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Hurricane Harvey recovery puts pressure on Houston training centers

Houston-area training and vocational centers are struggling to meet demand for skilled construction workers in the aftermath of Hurricane Harvey, according to www.constructiondive.com.

An employee at SER-Jobs for Progress, a local employment services and training nonprofit, told the Houston Chronicle that calls from employers seeking the program's graduates occur "pretty much daily."

The Houston Gulf Coast Building and Construction Trades Council developed a three-week pre-apprenticeship course to train workers, with 120 hours of training in construction math, blueprint reading and on-the-job safety. Of 20 students who enrolled in November 2017, 19 were hired immediately after completion (the remaining student dropped out).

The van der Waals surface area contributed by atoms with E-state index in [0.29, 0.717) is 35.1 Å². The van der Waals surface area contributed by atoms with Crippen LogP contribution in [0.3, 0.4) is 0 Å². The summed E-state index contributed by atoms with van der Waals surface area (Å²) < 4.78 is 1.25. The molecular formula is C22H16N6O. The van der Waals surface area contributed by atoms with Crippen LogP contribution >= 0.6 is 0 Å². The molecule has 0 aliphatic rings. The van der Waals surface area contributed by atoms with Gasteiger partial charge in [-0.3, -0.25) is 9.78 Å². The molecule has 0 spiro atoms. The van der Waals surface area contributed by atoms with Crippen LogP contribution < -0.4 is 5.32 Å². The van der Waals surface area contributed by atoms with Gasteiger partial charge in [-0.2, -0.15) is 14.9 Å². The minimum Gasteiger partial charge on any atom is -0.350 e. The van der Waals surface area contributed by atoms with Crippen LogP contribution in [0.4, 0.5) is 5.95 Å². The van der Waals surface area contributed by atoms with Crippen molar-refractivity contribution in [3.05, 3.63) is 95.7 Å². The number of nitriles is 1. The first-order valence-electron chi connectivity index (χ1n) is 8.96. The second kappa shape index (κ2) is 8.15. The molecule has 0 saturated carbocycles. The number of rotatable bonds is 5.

At a separate boot camp course offered by Houston Community College—in which students learn A/C repair, electrical, plumbing and welding—many trainees are recruited to work long before completing the 14-week program.

Hurricanes Harvey and Irma have spurred a hiring push for skilled, and even partially skilled, workers by construction companies struggling to complete existing projects and help with recovery efforts.

Commercial builders are experiencing pressure as workers move to the more in-demand residential building sector, being offered increasing wages in a competitive hiring market. ManpowerGroup's Net Employment Outlook suggests the hiring outlook for construction is at its highest level in more than 10 years.

The aftermath from recent hurricanes and other disasters appear to highlight the need to create more apprenticeship opportunities and maintain a pool of skilled workers.



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